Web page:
I can't say I knew Chris well.
We had a relationship that fell somewhere between passing acquaintances
and casual friends. He had a way of popping into and out of my life.
His van service ran the show, dropping him at appointed places,
picking him up at appointed times, so Chris would be here one minute,
gone the next. The limits of our disabilities helped make our interactions
fragmented and compartmentalized.
Read tributes to Chris Hewitt by Raymond
J. Aguilera, Angie McLachlan,
and Mark Moody.
I last saw Chris
at a conference eleven days before he died. I was behind him in
my wheelchair, one I use part-time. He turned around to leave and
in passing he whispered something I could not hear because of deafness
in one ear and the softness of his voice. I wish now that I had
made him repeat what he said.
I knew Chris first
through our mutual connection with the Twelve Step program and later
because we had writing in common. I was learning to write with the
Intergenerational Writing Workshop in San Francisco when Chris attended
a reading of our work. Afterwards he called to praise my piece,
a short essay about being a queer crip man, something he thought
was good enough to be published here in BENT.
That was the first
time I experienced a personal disability/queer connection with Chris.
We discussed our disabilities only a few times. I was never sure
he wanted to and often felt inhibited at asking him; I've learned
that disability can sometimes be too difficult and too personal
for some men to share with each other, but I am gratified he spoke
so eloquently of it in his poetry.
I felt a deep connection
with Chris because of our shared vulnerabilities, although mine
paled in comparison to his. I'm reminded of a time as a small child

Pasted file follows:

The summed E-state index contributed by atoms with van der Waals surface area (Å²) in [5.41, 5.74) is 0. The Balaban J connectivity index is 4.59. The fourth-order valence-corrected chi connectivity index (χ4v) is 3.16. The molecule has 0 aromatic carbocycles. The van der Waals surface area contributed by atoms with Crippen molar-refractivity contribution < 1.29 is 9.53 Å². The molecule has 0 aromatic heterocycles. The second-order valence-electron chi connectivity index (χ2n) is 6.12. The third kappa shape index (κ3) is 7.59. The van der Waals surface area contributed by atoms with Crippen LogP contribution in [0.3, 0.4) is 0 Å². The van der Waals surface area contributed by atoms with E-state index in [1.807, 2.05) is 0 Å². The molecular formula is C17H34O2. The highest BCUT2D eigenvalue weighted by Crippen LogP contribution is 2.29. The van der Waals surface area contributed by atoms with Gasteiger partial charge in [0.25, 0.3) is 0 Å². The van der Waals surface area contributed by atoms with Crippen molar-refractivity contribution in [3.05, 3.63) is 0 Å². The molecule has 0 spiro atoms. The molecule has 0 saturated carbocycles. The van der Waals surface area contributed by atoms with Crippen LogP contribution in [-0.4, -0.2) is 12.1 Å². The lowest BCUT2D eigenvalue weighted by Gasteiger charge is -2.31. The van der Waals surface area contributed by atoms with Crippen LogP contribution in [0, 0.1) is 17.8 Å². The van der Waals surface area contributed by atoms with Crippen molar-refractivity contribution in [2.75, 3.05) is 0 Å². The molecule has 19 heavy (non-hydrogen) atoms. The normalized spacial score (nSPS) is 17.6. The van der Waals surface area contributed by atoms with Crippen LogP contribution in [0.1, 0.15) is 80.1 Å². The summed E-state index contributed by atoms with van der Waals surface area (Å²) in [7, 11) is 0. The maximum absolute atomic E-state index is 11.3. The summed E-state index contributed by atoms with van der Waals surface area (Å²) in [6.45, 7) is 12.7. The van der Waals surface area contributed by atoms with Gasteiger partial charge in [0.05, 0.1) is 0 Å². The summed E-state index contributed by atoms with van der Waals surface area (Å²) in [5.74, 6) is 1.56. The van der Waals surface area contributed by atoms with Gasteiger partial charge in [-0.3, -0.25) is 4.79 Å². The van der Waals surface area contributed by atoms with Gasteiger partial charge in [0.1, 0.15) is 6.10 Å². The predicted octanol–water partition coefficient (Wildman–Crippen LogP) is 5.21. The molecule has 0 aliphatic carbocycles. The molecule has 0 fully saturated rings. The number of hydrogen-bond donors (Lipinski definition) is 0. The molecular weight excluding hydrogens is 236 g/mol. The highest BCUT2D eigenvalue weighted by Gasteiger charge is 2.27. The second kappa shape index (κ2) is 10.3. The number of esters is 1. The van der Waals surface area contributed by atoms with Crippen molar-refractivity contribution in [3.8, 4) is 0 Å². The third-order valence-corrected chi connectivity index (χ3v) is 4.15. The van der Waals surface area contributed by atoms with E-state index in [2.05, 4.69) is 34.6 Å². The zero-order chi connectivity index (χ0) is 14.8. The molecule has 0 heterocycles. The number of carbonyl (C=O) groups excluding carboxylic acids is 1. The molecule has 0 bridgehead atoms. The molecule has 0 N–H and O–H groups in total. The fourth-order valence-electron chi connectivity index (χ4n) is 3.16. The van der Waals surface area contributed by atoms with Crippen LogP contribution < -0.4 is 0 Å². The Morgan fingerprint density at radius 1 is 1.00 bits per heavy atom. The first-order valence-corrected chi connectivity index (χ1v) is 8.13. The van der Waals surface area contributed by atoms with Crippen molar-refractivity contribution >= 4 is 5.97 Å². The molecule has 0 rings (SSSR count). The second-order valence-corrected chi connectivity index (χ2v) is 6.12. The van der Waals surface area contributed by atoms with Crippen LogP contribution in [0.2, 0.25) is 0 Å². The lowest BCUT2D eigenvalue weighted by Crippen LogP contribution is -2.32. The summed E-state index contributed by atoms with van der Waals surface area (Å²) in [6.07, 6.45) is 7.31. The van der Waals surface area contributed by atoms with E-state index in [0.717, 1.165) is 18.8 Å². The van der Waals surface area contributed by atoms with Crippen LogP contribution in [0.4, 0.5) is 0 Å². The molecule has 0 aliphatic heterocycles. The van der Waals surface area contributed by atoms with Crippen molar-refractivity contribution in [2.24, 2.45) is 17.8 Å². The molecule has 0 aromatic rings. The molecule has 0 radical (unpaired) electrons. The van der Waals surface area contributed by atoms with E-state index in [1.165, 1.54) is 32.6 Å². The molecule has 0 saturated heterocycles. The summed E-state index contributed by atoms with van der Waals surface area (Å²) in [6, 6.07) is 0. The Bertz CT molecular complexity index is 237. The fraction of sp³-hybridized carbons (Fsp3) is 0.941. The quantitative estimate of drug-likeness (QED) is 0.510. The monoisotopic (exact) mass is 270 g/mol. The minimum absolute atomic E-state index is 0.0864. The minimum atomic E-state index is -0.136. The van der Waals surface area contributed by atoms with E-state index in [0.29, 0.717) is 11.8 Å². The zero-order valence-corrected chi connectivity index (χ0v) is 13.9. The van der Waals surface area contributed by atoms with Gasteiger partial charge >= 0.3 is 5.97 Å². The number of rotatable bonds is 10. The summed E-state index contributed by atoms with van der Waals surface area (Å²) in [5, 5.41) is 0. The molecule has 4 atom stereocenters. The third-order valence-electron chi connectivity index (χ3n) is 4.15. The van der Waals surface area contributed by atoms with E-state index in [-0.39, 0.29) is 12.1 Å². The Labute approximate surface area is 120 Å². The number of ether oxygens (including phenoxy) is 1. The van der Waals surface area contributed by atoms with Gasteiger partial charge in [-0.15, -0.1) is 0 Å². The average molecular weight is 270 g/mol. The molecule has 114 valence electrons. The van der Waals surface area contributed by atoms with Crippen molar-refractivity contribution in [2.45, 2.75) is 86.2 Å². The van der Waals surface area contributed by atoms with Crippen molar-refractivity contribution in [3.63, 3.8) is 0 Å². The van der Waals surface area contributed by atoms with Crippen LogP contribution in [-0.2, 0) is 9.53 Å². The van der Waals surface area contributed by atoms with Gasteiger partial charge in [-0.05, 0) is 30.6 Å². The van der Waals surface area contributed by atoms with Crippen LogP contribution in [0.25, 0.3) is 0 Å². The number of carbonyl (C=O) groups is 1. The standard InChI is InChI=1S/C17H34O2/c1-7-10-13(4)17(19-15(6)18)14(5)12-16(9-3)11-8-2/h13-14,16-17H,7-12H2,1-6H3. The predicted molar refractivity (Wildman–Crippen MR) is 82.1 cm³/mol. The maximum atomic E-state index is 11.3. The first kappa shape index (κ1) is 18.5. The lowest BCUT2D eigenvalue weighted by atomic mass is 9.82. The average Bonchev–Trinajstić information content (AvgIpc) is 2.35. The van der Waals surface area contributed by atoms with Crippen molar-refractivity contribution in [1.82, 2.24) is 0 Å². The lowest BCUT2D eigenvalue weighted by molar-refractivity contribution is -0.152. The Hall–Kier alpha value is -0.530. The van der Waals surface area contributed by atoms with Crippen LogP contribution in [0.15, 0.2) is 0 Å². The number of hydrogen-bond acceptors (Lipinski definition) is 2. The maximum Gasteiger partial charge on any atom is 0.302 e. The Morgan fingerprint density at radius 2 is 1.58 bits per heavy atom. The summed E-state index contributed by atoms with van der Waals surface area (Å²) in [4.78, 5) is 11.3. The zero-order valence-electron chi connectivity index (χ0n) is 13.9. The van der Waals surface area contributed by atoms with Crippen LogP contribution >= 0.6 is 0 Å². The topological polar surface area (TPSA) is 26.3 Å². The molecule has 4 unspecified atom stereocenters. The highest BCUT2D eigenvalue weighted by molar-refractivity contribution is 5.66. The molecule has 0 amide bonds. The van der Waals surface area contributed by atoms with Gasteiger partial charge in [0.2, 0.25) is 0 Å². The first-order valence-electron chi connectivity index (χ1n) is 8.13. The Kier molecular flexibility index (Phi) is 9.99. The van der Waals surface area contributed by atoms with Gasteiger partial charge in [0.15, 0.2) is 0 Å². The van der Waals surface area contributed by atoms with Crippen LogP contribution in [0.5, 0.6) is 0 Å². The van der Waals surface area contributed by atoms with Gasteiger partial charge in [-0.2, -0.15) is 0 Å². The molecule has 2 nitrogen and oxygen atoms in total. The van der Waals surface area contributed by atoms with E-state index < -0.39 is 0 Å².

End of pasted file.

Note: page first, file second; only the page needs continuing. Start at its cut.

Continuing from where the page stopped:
when I found a baby bird that had fallen from its nest. It was so
young it could not hold up its head and struggled on the hard concrete
to move back to safety. I took it home and tried to care for it
but was gently reminded by my parents that sometimes we don't know
enough to care for something properly and even when we do, some
beings are just too vulnerable to survive.
I feared I was too
vulnerable to survive, for I too often fell on sidewalks; sometimes
I bent my braces and was unable to get up. I could not trust my
body to overpower gravity. I could not trust my body to keep me
from feeling burning shame when I fell in front of family, friends,
strangers, and worse, boyfriends. My body was unable to protect
me from the judgments of it made by others and it failed to keep
me from my own judgments of it as well. My body, as my closest friend,
was not a friend I could depend on, another feeling Chris and I
From the first time
I saw him, long before we met, Chris was a reminder of my own vulnerability.
He chose to live his life with seeming disregard for all its countless
vulnerabilities: dangerous intersections and treacherous trolley
tracks; wheelchair failure; screwed-up van service; unopened doors;
stares (both spellings); a full bladder; thoughtless remarks, cruel
remarks, demeaning remarks; private acts unwillingly made public;
losing good personal care attendants; enduring lousy personal care
attendants; the knowledge that he had already outlived his life
expectancy; and the worst vulnerability, falling or being dropped.